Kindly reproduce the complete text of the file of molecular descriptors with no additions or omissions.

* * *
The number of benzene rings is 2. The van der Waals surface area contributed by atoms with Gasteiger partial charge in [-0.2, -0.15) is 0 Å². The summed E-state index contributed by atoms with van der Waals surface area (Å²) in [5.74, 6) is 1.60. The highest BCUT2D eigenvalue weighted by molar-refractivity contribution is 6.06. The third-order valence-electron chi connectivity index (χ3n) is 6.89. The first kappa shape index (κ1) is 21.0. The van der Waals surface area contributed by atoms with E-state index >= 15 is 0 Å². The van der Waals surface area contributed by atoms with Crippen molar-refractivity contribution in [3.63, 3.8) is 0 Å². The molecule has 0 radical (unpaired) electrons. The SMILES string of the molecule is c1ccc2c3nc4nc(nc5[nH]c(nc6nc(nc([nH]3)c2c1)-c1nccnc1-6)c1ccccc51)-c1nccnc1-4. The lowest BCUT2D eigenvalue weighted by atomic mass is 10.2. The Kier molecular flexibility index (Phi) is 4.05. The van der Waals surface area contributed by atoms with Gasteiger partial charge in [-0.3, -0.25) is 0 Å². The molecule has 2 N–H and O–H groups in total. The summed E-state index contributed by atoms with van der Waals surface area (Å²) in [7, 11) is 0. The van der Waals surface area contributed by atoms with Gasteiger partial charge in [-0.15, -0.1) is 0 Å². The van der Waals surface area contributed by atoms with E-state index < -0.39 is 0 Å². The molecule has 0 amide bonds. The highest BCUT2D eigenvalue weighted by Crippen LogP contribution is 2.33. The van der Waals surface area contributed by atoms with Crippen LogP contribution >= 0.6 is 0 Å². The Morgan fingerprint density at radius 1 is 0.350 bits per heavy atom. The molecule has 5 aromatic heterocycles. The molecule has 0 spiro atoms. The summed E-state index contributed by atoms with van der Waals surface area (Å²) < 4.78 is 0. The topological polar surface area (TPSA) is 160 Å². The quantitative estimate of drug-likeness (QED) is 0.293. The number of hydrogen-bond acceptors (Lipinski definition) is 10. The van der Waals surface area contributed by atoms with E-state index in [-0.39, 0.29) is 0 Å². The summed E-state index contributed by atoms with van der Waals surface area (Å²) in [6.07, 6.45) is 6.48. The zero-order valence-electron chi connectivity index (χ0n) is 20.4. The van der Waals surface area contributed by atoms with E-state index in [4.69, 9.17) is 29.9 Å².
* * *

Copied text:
The number of benzene rings is 2. The van der Waals surface area contributed by atoms with Gasteiger partial charge in [-0.2, -0.15) is 0 Å². The summed E-state index contributed by atoms with van der Waals surface area (Å²) in [5.74, 6) is 1.60. The highest BCUT2D eigenvalue weighted by molar-refractivity contribution is 6.06. The third-order valence-electron chi connectivity index (χ3n) is 6.89. The first kappa shape index (κ1) is 21.0. The van der Waals surface area contributed by atoms with E-state index >= 15 is 0 Å². The van der Waals surface area contributed by atoms with Crippen molar-refractivity contribution in [3.63, 3.8) is 0 Å². The molecule has 0 radical (unpaired) electrons. The SMILES string of the molecule is c1ccc2c3nc4nc(nc5[nH]c(nc6nc(nc([nH]3)c2c1)-c1nccnc1-6)c1ccccc51)-c1nccnc1-4. The lowest BCUT2D eigenvalue weighted by atomic mass is 10.2. The Kier molecular flexibility index (Phi) is 4.05. The van der Waals surface area contributed by atoms with Gasteiger partial charge in [-0.3, -0.25) is 0 Å². The molecule has 2 N–H and O–H groups in total. The summed E-state index contributed by atoms with van der Waals surface area (Å²) in [7, 11) is 0. The van der Waals surface area contributed by atoms with Gasteiger partial charge in [-0.15, -0.1) is 0 Å². The van der Waals surface area contributed by atoms with E-state index < -0.39 is 0 Å². The molecule has 0 amide bonds. The highest BCUT2D eigenvalue weighted by Crippen LogP contribution is 2.33. The van der Waals surface area contributed by atoms with Crippen LogP contribution >= 0.6 is 0 Å². The Morgan fingerprint density at radius 1 is 0.350 bits per heavy atom. The molecule has 5 aromatic heterocycles. The molecule has 0 spiro atoms. The summed E-state index contributed by atoms with van der Waals surface area (Å²) < 4.78 is 0. The topological polar surface area (TPSA) is 160 Å². The quantitative estimate of drug-likeness (QED) is 0.293. The number of hydrogen-bond acceptors (Lipinski definition) is 10. The van der Waals surface area contributed by atoms with E-state index in [-0.39, 0.29) is 0 Å². The summed E-state index contributed by atoms with van der Waals surface area (Å²) in [6.07, 6.45) is 6.48. The zero-order valence-electron chi connectivity index (χ0n) is 20.4. The van der Waals surface area contributed by atoms with E-state index in [4.69, 9.17) is 29.9 Å².